Autism and Aspergers
By: Kasia Broz
Is nothing to be feared of.
It is just a different operating system.
Many individuals on the Autism Spectrum
Behave differently and get easily overwhelmed
With all of their quirks and sensitivities.
There are many reasons
For their quirky behaviors.
They need a form of release
When they just can't contain themselves.
That is when stimming occurs.
When they are happy, frustrated, anxious, and upset.
Some spin and flap their hands when they are excited and happy,
As well as squeal from excitement.
As far as anxiety goes,
They tend to fidget.
They show frustrations by having meltdowns.
Especially if they are being misunderstood
Or are having change in routine.
We Autistics thrive on routine
Because we like and feel comfortable with predictability.
The uncertainty and not knowing as to what will happen in advance
Induces our anxiety.
There is and will always be a reason for our behaviors
That trigger our meltdowns.
The best thing you can do is help identify
What may have caused the meltdowns in the first place,
And find a way to either prevent the trigger
From happening in the first place.
Or to help us better cope with the trigger.
We are more than a label.
We are all human beings.
If you look past our diagnosis
You will see just how full of awesomeness we really are.
Just like you,
A way for us to blossom
Is not to discourage our obsessions.
But to use our obsessions and passions
For further learning.
Because you never know
Our obsessions and passions
Could lead us to our career.
And thus succeed in life.
We may be on the spectrum,
We may be different
But we are not less.
We matter too in this world.
Many of us with and without Autism
Can contribute to this world.
There needs no cure for Autism.
The only cure we need is for ignorance.
We also need awareness, acceptance, and understanding
In this world.
** Stimming is another word for Self-Stimulation.
Autism West Midlands has a helpful information sheet that explains what stimming is and has some tips on helping an autistic individual redirect self-injurious stims. It's formatted as a 2-page PDF, making it easy to share by email or in printed form.
Welcome to the Stimming! Blog, where we share articles, blog posts, videos and artwork that celebrate stimming. Is there something you'd like us to feature here? Let us know at firstname.lastname@example.org.
We're looking for links to published videos, art or writing that are stimming positive as well as original art, photos or writing. If you send us something original to publish on the Stimming! Blog, be sure that it's your own work and mention in the email that we have your permission to share it here.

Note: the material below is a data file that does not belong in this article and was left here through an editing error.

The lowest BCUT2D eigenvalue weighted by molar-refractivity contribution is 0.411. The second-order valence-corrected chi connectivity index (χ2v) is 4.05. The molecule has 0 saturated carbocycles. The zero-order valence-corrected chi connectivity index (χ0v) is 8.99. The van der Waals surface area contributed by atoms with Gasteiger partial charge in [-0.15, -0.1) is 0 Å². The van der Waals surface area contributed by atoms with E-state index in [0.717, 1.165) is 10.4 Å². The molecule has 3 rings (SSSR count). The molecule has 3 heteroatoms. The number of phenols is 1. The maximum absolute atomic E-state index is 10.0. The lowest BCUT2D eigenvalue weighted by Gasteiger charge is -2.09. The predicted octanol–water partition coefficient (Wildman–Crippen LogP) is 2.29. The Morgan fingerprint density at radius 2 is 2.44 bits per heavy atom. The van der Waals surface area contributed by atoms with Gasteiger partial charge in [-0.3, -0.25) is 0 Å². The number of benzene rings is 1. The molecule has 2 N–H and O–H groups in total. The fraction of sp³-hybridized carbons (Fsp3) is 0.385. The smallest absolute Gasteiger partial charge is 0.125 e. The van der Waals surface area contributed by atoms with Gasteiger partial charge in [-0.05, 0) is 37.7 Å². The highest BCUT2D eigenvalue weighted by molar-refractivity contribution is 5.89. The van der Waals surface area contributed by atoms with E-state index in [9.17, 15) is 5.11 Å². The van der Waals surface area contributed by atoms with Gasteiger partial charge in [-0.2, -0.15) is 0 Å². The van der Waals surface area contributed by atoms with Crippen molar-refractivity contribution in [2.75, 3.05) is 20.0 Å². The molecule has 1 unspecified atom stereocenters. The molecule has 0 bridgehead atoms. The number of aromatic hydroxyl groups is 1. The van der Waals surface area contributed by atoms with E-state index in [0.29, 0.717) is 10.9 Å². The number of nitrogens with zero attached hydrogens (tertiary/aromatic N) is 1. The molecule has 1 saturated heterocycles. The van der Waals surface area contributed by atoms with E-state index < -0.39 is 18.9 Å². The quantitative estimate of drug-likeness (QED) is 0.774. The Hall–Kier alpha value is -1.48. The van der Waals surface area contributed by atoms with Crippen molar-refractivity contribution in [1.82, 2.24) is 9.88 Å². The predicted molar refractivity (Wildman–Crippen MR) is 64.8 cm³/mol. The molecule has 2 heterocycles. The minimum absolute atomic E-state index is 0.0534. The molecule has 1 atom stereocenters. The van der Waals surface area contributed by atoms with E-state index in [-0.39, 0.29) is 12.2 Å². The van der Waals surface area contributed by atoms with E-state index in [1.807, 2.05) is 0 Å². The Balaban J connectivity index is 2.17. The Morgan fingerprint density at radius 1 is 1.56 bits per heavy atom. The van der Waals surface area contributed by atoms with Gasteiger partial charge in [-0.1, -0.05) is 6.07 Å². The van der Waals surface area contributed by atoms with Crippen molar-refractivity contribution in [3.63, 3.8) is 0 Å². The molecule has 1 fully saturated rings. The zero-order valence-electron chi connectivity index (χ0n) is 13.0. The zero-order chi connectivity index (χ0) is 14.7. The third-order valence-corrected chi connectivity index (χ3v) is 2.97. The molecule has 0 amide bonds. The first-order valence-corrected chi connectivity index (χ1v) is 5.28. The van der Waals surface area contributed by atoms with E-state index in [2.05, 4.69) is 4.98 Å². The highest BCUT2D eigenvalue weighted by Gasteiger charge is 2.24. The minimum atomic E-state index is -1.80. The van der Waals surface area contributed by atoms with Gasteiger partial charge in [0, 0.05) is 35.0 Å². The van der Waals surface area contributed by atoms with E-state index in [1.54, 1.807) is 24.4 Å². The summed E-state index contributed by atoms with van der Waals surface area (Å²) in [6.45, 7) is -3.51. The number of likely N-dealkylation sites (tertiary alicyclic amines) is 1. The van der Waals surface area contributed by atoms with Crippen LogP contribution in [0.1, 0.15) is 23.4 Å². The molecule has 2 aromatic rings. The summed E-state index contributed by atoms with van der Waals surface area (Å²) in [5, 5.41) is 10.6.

It’s sad but I’ve never had putty
Not even when I was a child
Maybe my parents thought that having such fun
Would be too much and just send me wild
Now books I had in abundance
And now I have even more
I arrange them by colour for it makes me smile
And to leave them would make my brain sore
(Yes seriously – how can anyone live with messy shelves??)
I’ve bought a chain bracelet to put on my wrist
It’s there in a comforting way
But you know I bought more, from your fabulous store
And now I just sit here and play!
Thank you to extendedexile for granting permission to share this here.
I have been thinking a lot lately about my stimming, or rather my lack of stimming. I have come to the conclusion that I have been suppressing my stims for very many years, and that this has been extremely detrimental. All my life, I have been described as ‘highly strung’, ‘like a coiled spring’. Massage therapists have commented on how much tension I store in my body, my pilates teacher talks about the ‘ropes of steel’ in my neck. About ten years ago, I developed costocondritis (inflammation of the connective tissue in the rib cage) which is known to be stress and tension related.
When I first figured out that I’m autistic, I was rather puzzled by my apparent lack of stims. Then I became aware that I tend to sit hunched with my legs crossed and any free hands wedged between or under them. And I realised that certain activities, which I find very soothing, could perhaps be viewed as a form of stimming – for example, pilates exercises, knitting, spending hours picking the varnish off an old table with my fingernail(!)
Since then, I have begun to allow myself to stim a little. At first, as soon as I became aware that I was doing it, I stopped myself – I couldn’t help it, I just had to stop. Gradually I am learning to let it happen. And the tension in my body is gradually subsiding. And the costocondritis is easing up. And I am feeling very much better for it!
My daughter’s stims are a delight! I am learning from her all the time…
Annabelle Listic has made a series of "Way to Stim Wednesday" videos in which she demonstrates and talks about different ways to stim. Below is an example - you can see the rest on her youtube channel.
The Stimming Checklist is a huge list of different types of stims submitted by autistic people from all over the world. Started by Autisticook, it is currently maintained by three autistic adults as a way to increase knowledge, acceptance and awareness of stimming.
If you stim, you can Add a Stim to the Checklist
Stimming isn’t just a coping mechanism. It’s much more than that. Stimming is a positive part of autistic experience, not an unfortunate-but-functionally-important thing we have to do.
This post on the Real Social Skills Tumblr compares stimming to facial expressions and tone of voice as a way to help readers understand that stimming is more than just a coping mechanism.